WINNIPEG-The federal government has announced a cash infusion of $291.2 million over five years for policing in First Nation and
Public Safety Minister Ralph Goodale made the announcement Wednesday in Winnipeg, saying the money will start flowing to communities served under the First Nations Policing Program in the 2018-2019 fiscal year.
The announcement includes money for up to 110 additional officer positions, starting in 2019-2020.
Provincial and territorial governments fund 48 per cent of the policing program and they will be asked to increase their spending to maintain their share of the costs.
The next due date for renewing agreements with provinces, territories and Indigenous communities is April 1 of this year.
In the 2015-2016 fiscal year, there were 185 police service agreements covering more than 430,000 people in 450 First Nation and
Inuit communities across Canada.
“The First Nations Policing Program is a critical service that protects the safety of Indigenous Peoples through culturally relevant policing,” Goodale said. “This new funding will be ongoing so communities can count on it for the long-term.”
The funding will include a 2.75% escalator in order to address inflation.
Minister Goodale has targeted these funds towards several key priorities: improving officer safety; improved equipment and higher officer salaries; and the creation of 110 new officer positions. In Budget 2017, $102 million was committed towards the FNPP. Today, $144.4 million was added to this amount, along with $44.8 million in funding for 110 new officer positions beginning in the 2019-2020 fiscal year, for a total of $291.2 million in new funding.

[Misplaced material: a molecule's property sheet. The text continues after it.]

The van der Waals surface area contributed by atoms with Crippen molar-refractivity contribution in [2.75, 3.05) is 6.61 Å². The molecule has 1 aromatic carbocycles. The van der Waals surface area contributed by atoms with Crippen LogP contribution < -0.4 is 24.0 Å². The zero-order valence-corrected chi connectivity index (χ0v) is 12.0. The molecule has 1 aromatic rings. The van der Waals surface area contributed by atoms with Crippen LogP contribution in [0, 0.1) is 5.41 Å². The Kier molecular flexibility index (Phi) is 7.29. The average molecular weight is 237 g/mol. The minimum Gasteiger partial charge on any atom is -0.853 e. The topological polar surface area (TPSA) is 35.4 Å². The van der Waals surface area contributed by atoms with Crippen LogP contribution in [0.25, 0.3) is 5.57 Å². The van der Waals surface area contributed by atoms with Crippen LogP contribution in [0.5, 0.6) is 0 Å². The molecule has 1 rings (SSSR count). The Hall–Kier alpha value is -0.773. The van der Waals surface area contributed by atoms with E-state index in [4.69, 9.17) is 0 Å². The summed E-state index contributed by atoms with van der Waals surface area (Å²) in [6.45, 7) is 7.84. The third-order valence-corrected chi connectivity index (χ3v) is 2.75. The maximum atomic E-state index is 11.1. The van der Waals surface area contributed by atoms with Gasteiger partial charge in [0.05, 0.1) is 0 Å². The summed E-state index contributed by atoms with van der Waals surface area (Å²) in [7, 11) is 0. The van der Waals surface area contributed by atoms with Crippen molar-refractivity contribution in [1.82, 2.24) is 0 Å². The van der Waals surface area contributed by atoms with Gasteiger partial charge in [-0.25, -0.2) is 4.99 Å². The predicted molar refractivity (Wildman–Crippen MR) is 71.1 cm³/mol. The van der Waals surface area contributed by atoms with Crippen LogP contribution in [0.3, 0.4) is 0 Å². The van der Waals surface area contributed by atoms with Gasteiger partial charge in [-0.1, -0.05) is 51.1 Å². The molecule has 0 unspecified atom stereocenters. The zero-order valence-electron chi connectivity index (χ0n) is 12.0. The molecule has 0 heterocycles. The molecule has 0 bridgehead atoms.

Public Safety Canada officials will begin discussions with provinces, territories, and agreement holders to work towards new agreements. Public Safety Canada hopes to conclude these discussions prior to the April 1st deadline on the previous agreement. However, the option for a one-year extension on the current agreement is also available. The governments of Canada and Ontario have a cost sharing agreement which funds the First Nations Policing Program; Canada is to contribute 52% and Ontario to fund the remaining 48%.
Six Nations Police Chief Glenn Lickers said “Todays announcement is certainly encouraging. As we were fast approaching the April 1st date of a new Policing Agreement I was concerned that we had not heard anything as far as the federal government’s position. Based on our past experience of seeing little if any increase to our budget in our Agreement, today’s announcement was a welcome surprise. What that means for us remains to be seen but I am optimistic that not only is there a desire to increase our resources, there is now a budget. Our negotiating team will be meeting with our provincial and federal counterparts in the near future. As a First Nation Service essential to the safety and overall health of our community, we will focus on our needs that will allow us to provide the kind of service our community expects and deserves. Of those needs, the wellness of our officers is paramount.”
Nishnawbe Aski Nation (NAN) Grand Chief Alvin Fiddler said “I am pleased with today’s announcement, committing an additional $189.2 million (over five years) to $102 million committed to policing in Indigenous communities in Budget 2017. I am also encouraged that the Minister has reiterated his commitment to helping First Nation police services like the Nishnawbe-Aski Police Service become fully designated by the rule of law. Today’s announcement sets a positive tone for the next round of funding negotiations. We look forward to continuing our progress with our federal and provincial Treaty partners on the designation of the Nishnawbe-Aski Police Service as a fully mandated essential service, instead of being run as a program at the whim of these governments. In the meantime, these additional funds will help to increase the safety and security of our community members and officers.”
The Nishnawbe-Aski Police Service (NAPS) is the largest First Nations police service in Canada and the second largest First Nations police service in North America, employing more than 134 uniform officers and 30 civilians. Based in Thunder Bay, NAPS polices 35 communities across NAN territory, which encompasses nearly two-thirds of the Province of Ontario.